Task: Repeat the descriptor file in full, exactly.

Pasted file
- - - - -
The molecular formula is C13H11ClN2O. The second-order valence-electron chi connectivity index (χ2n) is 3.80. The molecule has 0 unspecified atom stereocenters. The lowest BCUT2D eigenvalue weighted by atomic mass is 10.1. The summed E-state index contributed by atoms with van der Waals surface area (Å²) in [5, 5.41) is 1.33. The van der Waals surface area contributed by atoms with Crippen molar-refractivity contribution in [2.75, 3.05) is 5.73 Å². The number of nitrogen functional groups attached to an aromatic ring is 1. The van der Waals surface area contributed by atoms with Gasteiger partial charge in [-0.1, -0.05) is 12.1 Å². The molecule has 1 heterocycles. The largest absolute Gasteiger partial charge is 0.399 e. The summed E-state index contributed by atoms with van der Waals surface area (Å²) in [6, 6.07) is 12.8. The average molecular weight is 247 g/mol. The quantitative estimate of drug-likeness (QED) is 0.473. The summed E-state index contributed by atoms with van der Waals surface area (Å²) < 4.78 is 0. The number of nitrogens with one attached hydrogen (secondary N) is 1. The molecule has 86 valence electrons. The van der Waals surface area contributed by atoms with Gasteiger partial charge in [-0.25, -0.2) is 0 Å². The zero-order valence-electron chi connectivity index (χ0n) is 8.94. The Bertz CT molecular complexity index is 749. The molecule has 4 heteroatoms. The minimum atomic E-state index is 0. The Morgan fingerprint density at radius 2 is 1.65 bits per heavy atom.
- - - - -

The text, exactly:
The molecular formula is C13H11ClN2O. The second-order valence-electron chi connectivity index (χ2n) is 3.80. The molecule has 0 unspecified atom stereocenters. The lowest BCUT2D eigenvalue weighted by atomic mass is 10.1. The summed E-state index contributed by atoms with van der Waals surface area (Å²) in [5, 5.41) is 1.33. The van der Waals surface area contributed by atoms with Crippen molar-refractivity contribution in [2.75, 3.05) is 5.73 Å². The number of nitrogen functional groups attached to an aromatic ring is 1. The van der Waals surface area contributed by atoms with Gasteiger partial charge in [-0.1, -0.05) is 12.1 Å². The molecule has 1 heterocycles. The largest absolute Gasteiger partial charge is 0.399 e. The summed E-state index contributed by atoms with van der Waals surface area (Å²) in [6, 6.07) is 12.8. The average molecular weight is 247 g/mol. The quantitative estimate of drug-likeness (QED) is 0.473. The summed E-state index contributed by atoms with van der Waals surface area (Å²) < 4.78 is 0. The number of nitrogens with one attached hydrogen (secondary N) is 1. The molecule has 86 valence electrons. The van der Waals surface area contributed by atoms with Gasteiger partial charge in [-0.25, -0.2) is 0 Å². The zero-order valence-electron chi connectivity index (χ0n) is 8.94. The Bertz CT molecular complexity index is 749. The molecule has 4 heteroatoms. The minimum atomic E-state index is 0. The Morgan fingerprint density at radius 2 is 1.65 bits per heavy atom.